Open-Mic Night at Ohio University’s Baker Center: 14 January 2022

Riley James
Sam Debatin
Bruce Dalzell, emcee
David Bruce, spoken word
Sam Debatin at Right

Velvet Green on YouTube

Velvet Green (Sam Debatin, member)
Sam Debatin on Left
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Riley James on Spotify

Riley James on Spotify

Taking the Long Way Home

Trimble Two-Step


School Legend: A Short Story

By David Bruce

“What are you doing?” Coraline asked.

“I think it’s pretty clear what I’m doing,” Coraline’s Aunt Clara replied.

She was right.

Clearly, she was using lipstick to color the end of a tampon red.

Aunt Clara said, “Coraline, I think you want to ask why I am doing this.”

She was right.

Coraline asked, “Why are you using lipstick to color the end of a tampon red?”

“Watch the end of the show tonight, and you’ll see why,” Aunt Clara answered.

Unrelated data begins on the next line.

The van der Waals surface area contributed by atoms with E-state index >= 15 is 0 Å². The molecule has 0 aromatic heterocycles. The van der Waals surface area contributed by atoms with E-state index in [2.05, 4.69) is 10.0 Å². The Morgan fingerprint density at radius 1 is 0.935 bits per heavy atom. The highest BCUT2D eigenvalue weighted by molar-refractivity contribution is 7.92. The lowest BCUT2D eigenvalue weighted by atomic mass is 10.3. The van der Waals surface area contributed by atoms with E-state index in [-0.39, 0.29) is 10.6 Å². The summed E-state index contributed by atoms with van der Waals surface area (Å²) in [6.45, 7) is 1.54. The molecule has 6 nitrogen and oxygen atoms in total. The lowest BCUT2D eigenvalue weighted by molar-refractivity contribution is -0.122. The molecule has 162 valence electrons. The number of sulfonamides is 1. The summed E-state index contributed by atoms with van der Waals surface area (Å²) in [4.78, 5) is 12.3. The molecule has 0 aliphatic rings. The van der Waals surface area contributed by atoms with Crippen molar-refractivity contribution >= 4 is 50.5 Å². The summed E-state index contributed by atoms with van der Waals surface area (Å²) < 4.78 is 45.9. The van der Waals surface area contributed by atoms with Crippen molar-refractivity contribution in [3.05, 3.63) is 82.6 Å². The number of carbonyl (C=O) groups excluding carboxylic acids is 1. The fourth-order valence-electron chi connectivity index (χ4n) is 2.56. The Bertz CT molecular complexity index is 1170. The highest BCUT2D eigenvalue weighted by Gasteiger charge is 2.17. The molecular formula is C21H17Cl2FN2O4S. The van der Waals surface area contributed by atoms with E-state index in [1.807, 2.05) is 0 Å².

She then taped the red-tipped tampon to her thigh under her skirt. 

Aunt Clara is a punk rocker, and she was preparing for a show.

Her all-woman band is called The Blazing Molotovs, and they are locally and regionally known. 

Aunt Clara, aka Clara Molotov, and her bandmates have lives to lead outside music, and as long as they can play most weekends at bars in and around Athens, Ohio, such as the Union, the site of tonight’s show, they have no desire to become rich and famous and lead rock star lives.

Aunt Clara once explained, “The dumbest thing I’ve ever heard is ‘Live fast, die young.’ I’ve got stuff to do and a long lifetime is not long enough to do it, much less a short lifetime.”

The Blazing Molotovs also reject any kind of lifestyle that would slow down their creativity. 

They are very much a Do It Yourself punk band. 

The members knew each other from Athens High School and like punk fans everywhere, they heard the Ramones, learned to play three chords, and started a band.

Aunt Clara once told Coraline, “The first time we practiced, we wrote a song. We were so excited that we wanted to perform it immediately, so we went to the Union, and the band playing that night let us use their instruments. Halfway through the song, we realized that we had forgotten to write the end of the song, and so the end was a train wreck, but we still got applause from the audience — lots of creative people were in that audience.”